ENTERTAINMENT

'Let Them Eat Money. Welche Zukunft?!' to get Korean premiere

By Shim Woo-hyun
  • Published : Aug 27, 2019 - 17:36
  • Updated : Aug 27, 2019 - 17:41

Political drama constitutes one of the backbones of German theater, particularly that of the 20th century, and “Let Them Eat Money. Welche Zukunft?!” is a contemporary production in that tradition.

A scene from “Let Them Eat Money. Welche Zukunft?!” (LG Arts Center)

The German play -- which premiered in Germany last September, the latter part of whose title means “Which Future?” -- will have its South Korean premiere Sept. 20-21 at the LG Arts Center in Gangnam-gu, Seoul.

Directed by award-winning film and theater director Andres Veiel, the play deals with a potential financial and political crisis that could hit Europe in the next decade.

It started out as a collaboration between Deutsches Theater Berlin and the Humboldt Forum in the Berlin Palace. During a two-year research process, its creators invited public participation.

In a series of workshops and symposiums, academics and citizens from different backgrounds imagined Europe in 2028, the continent devastated after a financial crisis in 2026. The participants were also asked to speculate as to the chain of events that preceded the calamity.

In the script by Veiel and his collaborator Jutta Doberstein, Italy withdraws from the European Union in 2023.

The play, which starts in 2028, traces its way backward as a group of vigilantes decide to kidnap the politicians responsible for the policies that led to the disaster. The vigilantes then interrogate the politicians and stream the interrogations online. The audience plays the jury.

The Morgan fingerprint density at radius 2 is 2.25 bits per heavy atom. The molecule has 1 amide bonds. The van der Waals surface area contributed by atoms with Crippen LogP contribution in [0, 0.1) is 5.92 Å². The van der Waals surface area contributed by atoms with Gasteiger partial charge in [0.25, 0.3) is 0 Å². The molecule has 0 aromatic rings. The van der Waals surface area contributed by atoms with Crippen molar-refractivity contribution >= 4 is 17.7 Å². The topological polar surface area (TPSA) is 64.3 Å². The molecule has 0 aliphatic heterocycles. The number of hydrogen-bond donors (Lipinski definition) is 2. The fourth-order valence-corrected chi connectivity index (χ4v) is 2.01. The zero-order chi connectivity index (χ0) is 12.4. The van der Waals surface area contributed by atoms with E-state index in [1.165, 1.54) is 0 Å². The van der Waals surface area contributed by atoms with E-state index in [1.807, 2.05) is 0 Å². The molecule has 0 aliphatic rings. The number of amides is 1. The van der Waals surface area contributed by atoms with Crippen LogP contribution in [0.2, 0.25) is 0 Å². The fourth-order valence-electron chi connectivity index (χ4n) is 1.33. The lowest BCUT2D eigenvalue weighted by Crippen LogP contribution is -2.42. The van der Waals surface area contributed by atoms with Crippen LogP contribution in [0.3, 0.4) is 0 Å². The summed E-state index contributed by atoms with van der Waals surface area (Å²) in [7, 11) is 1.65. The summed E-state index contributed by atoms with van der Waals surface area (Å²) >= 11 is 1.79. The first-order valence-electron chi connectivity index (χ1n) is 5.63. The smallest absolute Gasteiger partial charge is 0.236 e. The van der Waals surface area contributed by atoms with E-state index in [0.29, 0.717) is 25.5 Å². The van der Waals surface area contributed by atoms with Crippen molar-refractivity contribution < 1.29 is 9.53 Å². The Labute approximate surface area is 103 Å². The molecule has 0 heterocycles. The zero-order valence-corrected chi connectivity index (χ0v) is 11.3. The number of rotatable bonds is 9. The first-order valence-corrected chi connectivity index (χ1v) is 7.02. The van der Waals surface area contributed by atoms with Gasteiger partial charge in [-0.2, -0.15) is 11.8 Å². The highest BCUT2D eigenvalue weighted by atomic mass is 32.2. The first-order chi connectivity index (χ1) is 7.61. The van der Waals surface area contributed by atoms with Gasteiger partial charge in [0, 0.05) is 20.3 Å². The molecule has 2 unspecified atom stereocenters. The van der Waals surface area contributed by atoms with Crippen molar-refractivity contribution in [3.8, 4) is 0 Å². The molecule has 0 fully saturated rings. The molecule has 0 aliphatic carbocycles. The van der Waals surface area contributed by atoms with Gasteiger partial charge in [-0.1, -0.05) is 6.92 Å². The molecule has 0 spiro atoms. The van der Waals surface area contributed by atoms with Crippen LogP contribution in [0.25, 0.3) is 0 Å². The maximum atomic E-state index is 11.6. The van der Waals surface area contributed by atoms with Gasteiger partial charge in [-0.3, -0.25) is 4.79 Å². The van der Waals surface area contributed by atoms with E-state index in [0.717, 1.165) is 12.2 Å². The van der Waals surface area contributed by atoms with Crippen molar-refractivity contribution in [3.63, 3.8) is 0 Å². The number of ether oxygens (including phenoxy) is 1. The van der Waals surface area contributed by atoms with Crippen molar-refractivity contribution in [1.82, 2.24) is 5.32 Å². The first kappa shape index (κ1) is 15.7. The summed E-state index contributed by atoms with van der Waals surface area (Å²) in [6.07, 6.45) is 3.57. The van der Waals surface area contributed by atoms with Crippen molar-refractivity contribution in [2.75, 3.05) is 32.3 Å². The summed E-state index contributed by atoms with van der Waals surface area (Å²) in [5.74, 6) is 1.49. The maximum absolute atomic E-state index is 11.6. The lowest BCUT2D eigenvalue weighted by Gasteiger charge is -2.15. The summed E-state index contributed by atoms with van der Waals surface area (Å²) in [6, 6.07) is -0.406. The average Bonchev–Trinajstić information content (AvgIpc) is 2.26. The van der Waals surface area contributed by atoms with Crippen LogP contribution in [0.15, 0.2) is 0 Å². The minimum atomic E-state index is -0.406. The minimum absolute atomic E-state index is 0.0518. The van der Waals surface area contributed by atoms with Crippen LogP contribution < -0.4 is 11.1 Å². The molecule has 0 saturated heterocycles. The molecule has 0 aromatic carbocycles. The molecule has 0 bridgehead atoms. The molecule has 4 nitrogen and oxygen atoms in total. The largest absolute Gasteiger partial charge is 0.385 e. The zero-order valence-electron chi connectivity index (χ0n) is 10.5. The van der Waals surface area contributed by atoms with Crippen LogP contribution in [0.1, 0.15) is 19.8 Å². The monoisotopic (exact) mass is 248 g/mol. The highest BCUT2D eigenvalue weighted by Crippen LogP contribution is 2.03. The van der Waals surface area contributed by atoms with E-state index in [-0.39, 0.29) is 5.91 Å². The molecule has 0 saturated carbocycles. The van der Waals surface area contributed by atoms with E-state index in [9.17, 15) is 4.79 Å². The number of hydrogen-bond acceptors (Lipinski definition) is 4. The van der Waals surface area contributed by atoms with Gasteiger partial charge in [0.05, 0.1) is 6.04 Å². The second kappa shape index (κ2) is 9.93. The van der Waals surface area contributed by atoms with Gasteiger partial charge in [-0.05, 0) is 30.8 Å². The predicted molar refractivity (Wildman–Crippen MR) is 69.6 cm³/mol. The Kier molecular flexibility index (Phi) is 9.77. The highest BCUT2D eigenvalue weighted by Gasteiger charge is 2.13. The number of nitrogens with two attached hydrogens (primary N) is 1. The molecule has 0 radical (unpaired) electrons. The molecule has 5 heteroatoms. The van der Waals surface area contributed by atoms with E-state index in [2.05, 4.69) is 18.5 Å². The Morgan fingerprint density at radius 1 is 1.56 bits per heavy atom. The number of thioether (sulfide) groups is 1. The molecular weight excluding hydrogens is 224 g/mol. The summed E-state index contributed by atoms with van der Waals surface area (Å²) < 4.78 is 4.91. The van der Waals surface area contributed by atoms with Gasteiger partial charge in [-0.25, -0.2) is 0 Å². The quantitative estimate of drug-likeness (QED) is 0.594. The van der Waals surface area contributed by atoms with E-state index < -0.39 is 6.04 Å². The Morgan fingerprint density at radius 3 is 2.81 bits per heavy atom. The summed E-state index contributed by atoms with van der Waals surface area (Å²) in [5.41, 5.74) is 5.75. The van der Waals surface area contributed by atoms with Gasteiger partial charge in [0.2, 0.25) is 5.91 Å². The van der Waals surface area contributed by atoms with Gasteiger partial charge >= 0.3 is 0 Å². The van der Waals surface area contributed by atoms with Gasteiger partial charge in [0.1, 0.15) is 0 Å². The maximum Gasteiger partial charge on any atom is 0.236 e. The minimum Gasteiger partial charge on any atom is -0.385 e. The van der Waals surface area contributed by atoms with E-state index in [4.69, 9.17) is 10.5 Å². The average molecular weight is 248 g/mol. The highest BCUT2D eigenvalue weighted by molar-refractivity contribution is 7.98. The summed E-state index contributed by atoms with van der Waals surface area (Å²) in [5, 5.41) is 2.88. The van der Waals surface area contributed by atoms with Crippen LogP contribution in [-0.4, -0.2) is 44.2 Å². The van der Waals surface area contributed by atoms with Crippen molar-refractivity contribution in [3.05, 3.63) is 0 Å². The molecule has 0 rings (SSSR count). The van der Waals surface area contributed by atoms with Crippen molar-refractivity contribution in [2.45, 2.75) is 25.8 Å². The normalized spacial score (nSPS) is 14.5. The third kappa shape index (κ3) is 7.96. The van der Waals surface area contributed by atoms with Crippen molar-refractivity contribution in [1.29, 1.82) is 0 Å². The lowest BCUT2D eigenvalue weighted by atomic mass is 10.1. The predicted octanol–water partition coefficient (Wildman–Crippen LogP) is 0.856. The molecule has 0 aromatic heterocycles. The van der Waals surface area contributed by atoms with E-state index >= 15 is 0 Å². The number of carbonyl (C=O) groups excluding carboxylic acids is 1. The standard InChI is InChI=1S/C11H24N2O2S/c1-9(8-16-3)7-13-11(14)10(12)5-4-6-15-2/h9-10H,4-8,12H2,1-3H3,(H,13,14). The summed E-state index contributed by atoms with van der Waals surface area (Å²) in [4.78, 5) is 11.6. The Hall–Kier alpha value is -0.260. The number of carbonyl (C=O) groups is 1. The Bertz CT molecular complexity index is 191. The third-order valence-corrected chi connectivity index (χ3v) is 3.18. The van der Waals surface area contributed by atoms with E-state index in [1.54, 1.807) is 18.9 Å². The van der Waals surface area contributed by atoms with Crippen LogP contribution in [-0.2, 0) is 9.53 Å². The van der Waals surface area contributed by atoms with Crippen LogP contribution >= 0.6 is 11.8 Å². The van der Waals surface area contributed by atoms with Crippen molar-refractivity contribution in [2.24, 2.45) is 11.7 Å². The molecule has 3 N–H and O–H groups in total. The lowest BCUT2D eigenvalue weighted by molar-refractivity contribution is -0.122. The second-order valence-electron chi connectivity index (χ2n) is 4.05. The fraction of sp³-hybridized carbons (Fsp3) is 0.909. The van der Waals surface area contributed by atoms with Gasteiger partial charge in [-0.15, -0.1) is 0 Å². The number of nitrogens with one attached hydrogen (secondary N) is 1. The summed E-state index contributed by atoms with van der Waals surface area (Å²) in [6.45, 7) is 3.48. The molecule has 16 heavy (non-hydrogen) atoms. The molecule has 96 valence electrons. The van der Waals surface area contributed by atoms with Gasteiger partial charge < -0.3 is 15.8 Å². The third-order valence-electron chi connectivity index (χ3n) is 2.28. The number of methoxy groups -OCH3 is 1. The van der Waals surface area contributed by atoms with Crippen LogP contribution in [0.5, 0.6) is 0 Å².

In the play, Italy’s exit from the EU results in Europe introducing a universal basic income. The unsustainable measure, however, leads the continent to fall into chaos. The euro loses its value, and member countries adopt cryptocurrencies.

The play also envisions other potential social and environmental issues as imminent threats, such as a catastrophic drought in Iran, robots replacing human labor, government surveillance and control over data, and a crisis of democracy.

A scene from “Let Them Eat Money. Welche Zukunft?!” (LG Arts Center)

The detailed descriptions of the political and economic fallout and the steps that Europe took to arrive there allow the audience to think about how they would feel in the characters’ shoes, not be overwhelmed by the dystopia. 

The futuristic stage, which includes video projections, installations and acrobatics, is also likely to grab the attention of the audience.

With “Let Them Eat Money. Welche Zukunft?!” Deutsches Theater Berlin makes its first visit to Korea in five years. Its first was in 2014 with “Diebe.”

By Shim Woo-hyun (ws@heraldcorp.com)